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Undergraduate Research in Economics

Student Research in Economics

Click to watch Rebecca Thornquist '14 discuss her research project.


Pomona is a community of daring minds. It is a place for students who are venturesome by choice, who have talent, passion, and independence of spirit, and who are prepared to dream big and work hard in order to make a difference in the world.

One way that Pomona College provides opportunities for students to excel is through research opportunities. Conducting research as an undergraduate not only gives students an advantage when applying for fellowships or graduate school; it also gives them a chance to tackle real-world problems and to find out what it’s like to be treated as colleagues by their professors, many of whom are the leading experts in their fields.

Analyzing Education Trends in Pakistan

Joshua Rosenberg (2013); Mentor(s): Tahir Andrabi

Abstract: My project used the newest rounds of household and school-level data from the “Learning and Educational Achievement in Pakistan Schools” (LEAPS) project to analyze various aspects of education in Pakistan. One part of my project involved using STATA and regression analysis to analyze the trends and determinants of pre-school enrollment over time. Some have theorized that pre-school enrollment in Pakistan is increasing because private schools have been able to provide pre-school education cheaply while remaining profitable. However, I found that pre-school enrollment, as a percentage of total enrollment, has not increased in the last 5 years and that private schools have not offered proportionally more pre-school services than public schools. I also found that younger children were more likely to enroll in private schools. To determine causes of enrollment, I constructed variables for parents’ education level, parents’ time use, household wealth, and household demographics, but my regression analysis was inconclusive.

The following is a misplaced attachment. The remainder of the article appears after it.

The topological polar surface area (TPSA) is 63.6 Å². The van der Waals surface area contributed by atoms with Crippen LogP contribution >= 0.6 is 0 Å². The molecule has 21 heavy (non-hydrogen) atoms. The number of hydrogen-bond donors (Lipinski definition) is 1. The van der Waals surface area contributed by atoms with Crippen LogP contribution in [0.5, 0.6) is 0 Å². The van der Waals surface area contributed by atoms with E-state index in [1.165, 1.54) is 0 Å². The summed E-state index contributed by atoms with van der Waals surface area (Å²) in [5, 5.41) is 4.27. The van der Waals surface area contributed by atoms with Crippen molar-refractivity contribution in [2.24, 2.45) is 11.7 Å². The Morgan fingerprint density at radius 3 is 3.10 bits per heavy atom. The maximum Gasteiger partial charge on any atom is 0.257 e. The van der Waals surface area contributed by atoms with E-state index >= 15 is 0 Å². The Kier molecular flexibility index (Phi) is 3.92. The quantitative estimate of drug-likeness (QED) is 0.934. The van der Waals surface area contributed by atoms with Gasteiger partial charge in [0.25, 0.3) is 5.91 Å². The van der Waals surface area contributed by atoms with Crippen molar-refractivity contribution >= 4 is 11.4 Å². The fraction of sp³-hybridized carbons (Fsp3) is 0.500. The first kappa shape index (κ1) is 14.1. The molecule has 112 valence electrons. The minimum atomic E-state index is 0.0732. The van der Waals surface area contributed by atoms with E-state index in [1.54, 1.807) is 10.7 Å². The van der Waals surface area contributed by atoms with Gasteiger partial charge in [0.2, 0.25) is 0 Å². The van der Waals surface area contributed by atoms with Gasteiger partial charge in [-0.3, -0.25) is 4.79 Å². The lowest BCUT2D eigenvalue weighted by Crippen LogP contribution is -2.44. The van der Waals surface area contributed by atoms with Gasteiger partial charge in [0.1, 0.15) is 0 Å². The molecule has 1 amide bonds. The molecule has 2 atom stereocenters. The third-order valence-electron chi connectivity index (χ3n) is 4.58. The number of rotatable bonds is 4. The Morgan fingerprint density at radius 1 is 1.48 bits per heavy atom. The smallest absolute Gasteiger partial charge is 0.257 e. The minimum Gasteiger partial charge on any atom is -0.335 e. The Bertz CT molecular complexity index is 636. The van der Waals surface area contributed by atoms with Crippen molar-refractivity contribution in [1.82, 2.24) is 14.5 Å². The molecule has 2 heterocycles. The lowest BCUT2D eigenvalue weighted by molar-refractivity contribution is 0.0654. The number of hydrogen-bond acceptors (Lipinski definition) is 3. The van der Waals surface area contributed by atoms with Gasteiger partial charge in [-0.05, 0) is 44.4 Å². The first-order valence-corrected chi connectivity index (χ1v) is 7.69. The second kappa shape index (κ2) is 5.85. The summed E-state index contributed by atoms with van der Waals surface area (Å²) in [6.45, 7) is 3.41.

Funding Provided by: Pomona College SURP

Recession Blues: Do Economic Conditions Affect Music Preferences?

Samuel Antill (2013); Mentor(s): Eleanor Brown

Abstract: In this work, I examine the relationship between economic conditions and the market for popular music. While some forms of entertainment, such as movies, immerse the consumer in a prolonged, multisensory experience that offers an escape from daily life, popular music is an expressive art form that is more likely to be chosen based on the listener's mood . I hypothesize that the relative popularity of sad songs increases during economic downturns. To test this, I use the One Million Song dataset to obtain characteristics of a large sample of songs published between 1922 and 2010. Using mode as a proxy for the mood of the song, a song is classified as sad if it is minor and happy if major. I test whether changes in the mood of popular music can be explained by recessions or general economic conditions. Preliminary results suggest that economic downturns have a significant positive correlation with the proportion of contemporary songs that are sad. In addition to a cyclical pattern in the demand for sad songs, my results confirm a recent study’s finding that popular music is getting sadder over time.
Funding Provided by: Paul K. Richter and Evalyn E. Cook Richter Memorial Funds